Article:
Strengths and Limitations

Our study investigated associations between season of birth and DNAm on a large scale with 9358 at-birth and 3610 childhood samples. Analyses with such a large sample size, especially for the at-birth samples, make it possible to interpret results with more confidence. The cohort-specific EWAS analyses were robust and adjusted for several pre-specified potential confounders, including cell type proportions. The cohorts originated from geographically diverse locations in terms of latitude in the northern hemisphere: 32.7–71.2°N and 36.7–58.7°N for the at-birth and childhood samples. This enabled us to carry out latitude stratifications to investigate season of birth associations of DNAm. Of the 27 cohorts analysed in this study, more than 95% of the participants were of European ancestry. It remains to be seen whether our results are generalizable to other populations.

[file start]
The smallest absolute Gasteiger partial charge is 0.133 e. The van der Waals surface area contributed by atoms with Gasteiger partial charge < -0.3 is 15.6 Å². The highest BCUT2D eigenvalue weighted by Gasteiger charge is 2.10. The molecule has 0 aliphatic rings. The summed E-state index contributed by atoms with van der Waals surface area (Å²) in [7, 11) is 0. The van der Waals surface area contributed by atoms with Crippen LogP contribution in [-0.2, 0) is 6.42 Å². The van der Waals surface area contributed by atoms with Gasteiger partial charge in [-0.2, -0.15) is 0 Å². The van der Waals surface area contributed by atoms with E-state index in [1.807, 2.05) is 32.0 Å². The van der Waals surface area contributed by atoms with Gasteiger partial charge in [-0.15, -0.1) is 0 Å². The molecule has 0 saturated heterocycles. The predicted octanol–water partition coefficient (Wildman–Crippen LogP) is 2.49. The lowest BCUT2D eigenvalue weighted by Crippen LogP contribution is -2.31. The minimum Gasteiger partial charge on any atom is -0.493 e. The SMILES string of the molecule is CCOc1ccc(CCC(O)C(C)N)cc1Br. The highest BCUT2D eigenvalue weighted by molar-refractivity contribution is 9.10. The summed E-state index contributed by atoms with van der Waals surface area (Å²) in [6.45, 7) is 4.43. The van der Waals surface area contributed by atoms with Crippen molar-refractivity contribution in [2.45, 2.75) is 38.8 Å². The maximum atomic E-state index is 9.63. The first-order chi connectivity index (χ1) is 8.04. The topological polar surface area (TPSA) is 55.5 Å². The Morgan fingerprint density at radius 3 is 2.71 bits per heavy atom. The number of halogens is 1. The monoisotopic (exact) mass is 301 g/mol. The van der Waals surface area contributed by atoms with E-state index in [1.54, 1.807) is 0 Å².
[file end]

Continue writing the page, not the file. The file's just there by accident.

This study has limitations. This study was designed only to examine the associations between DNAm and season of birth as an exposure and not the factors for which season of birth is a proxy (see above). Heterogeneity of the age range in the childhood population in this study and its smaller sample size (childhood: N = 3569 vs. at-birth: N = 9358) made it harder to interpret with certainty the absence of at-birth DNAm signals in childhood data. Another limitation of our study is that the at-birth and childhood data were not from the same children for most of the cohorts (21/27 studies). A longitudinal study which follows up the same children at different latitudes in sufficient numbers is necessary to detect the persistence of at-birth DNAm signals from birth to childhood. The latitude analyses of this study have not been adjusted for longitude. The same latitude can have geographic locations that have very different climates, e.g. New York and Madrid (40°N). Furthermore, the choice of autumn as a reference season may have masked some of the other significant associations between season of birth and DNAm. This study was initiated as a follow-on from an earlier study on seasonality effects on asthma and allergy outcomes which showed the strongest effects on allergy phenotypes with autumn as the reference season [26]. However, we expect to observe the circannual oscillations in DNAm even if a season other than autumn was used as the reference season. The cohorts which contributed the EWAS summary results pre-processed and analysed their data using their preferred pipelines and this may have influenced our results. However, Joubert et al. found that their results were robust to different normalization methods used across studies and cell type adjustment [24]. Furthermore, Lussier et al. demonstrated that while different pipelines give different EWAS associations at a set significance threshold their magnitude and directions were consistent [91].